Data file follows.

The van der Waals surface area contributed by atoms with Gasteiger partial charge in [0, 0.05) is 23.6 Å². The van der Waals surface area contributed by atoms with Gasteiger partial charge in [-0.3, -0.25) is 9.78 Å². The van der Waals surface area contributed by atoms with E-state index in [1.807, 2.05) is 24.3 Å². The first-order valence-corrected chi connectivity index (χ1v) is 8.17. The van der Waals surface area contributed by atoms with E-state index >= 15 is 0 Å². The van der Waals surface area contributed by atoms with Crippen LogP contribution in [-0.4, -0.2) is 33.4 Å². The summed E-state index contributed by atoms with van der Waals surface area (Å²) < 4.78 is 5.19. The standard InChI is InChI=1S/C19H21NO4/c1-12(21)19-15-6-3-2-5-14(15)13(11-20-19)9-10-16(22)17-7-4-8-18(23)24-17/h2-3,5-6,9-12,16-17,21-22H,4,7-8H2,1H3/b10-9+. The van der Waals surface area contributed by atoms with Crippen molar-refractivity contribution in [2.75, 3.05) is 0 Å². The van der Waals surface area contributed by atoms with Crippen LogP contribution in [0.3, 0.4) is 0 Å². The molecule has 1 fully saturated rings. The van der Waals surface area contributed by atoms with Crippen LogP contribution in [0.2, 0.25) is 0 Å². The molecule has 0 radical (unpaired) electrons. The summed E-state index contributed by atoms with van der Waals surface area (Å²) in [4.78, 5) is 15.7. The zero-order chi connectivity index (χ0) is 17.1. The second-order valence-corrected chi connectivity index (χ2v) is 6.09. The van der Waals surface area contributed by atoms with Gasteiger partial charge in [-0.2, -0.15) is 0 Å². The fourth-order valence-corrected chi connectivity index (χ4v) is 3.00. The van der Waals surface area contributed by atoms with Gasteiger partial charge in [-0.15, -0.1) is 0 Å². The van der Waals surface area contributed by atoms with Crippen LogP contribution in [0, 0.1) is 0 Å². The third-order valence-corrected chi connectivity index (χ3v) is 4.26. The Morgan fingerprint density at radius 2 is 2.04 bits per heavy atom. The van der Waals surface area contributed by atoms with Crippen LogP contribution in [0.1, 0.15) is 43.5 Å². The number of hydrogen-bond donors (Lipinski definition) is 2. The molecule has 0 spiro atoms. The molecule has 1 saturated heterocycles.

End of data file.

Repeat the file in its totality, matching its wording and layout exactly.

The van der Waals surface area contributed by atoms with Gasteiger partial charge in [0, 0.05) is 23.6 Å². The van der Waals surface area contributed by atoms with Gasteiger partial charge in [-0.3, -0.25) is 9.78 Å². The van der Waals surface area contributed by atoms with E-state index in [1.807, 2.05) is 24.3 Å². The first-order valence-corrected chi connectivity index (χ1v) is 8.17. The van der Waals surface area contributed by atoms with E-state index >= 15 is 0 Å². The van der Waals surface area contributed by atoms with Crippen LogP contribution in [-0.4, -0.2) is 33.4 Å². The summed E-state index contributed by atoms with van der Waals surface area (Å²) < 4.78 is 5.19. The standard InChI is InChI=1S/C19H21NO4/c1-12(21)19-15-6-3-2-5-14(15)13(11-20-19)9-10-16(22)17-7-4-8-18(23)24-17/h2-3,5-6,9-12,16-17,21-22H,4,7-8H2,1H3/b10-9+. The van der Waals surface area contributed by atoms with Crippen molar-refractivity contribution in [2.75, 3.05) is 0 Å². The van der Waals surface area contributed by atoms with Crippen LogP contribution in [0.3, 0.4) is 0 Å². The molecule has 1 fully saturated rings. The van der Waals surface area contributed by atoms with Crippen LogP contribution in [0.2, 0.25) is 0 Å². The molecule has 0 radical (unpaired) electrons. The summed E-state index contributed by atoms with van der Waals surface area (Å²) in [4.78, 5) is 15.7. The zero-order chi connectivity index (χ0) is 17.1. The second-order valence-corrected chi connectivity index (χ2v) is 6.09. The van der Waals surface area contributed by atoms with Gasteiger partial charge in [-0.2, -0.15) is 0 Å². The fourth-order valence-corrected chi connectivity index (χ4v) is 3.00. The van der Waals surface area contributed by atoms with Gasteiger partial charge in [-0.15, -0.1) is 0 Å². The van der Waals surface area contributed by atoms with Crippen LogP contribution in [0, 0.1) is 0 Å². The third-order valence-corrected chi connectivity index (χ3v) is 4.26. The Morgan fingerprint density at radius 2 is 2.04 bits per heavy atom. The van der Waals surface area contributed by atoms with Crippen LogP contribution in [0.1, 0.15) is 43.5 Å². The number of hydrogen-bond donors (Lipinski definition) is 2. The molecule has 0 spiro atoms. The molecule has 1 saturated heterocycles.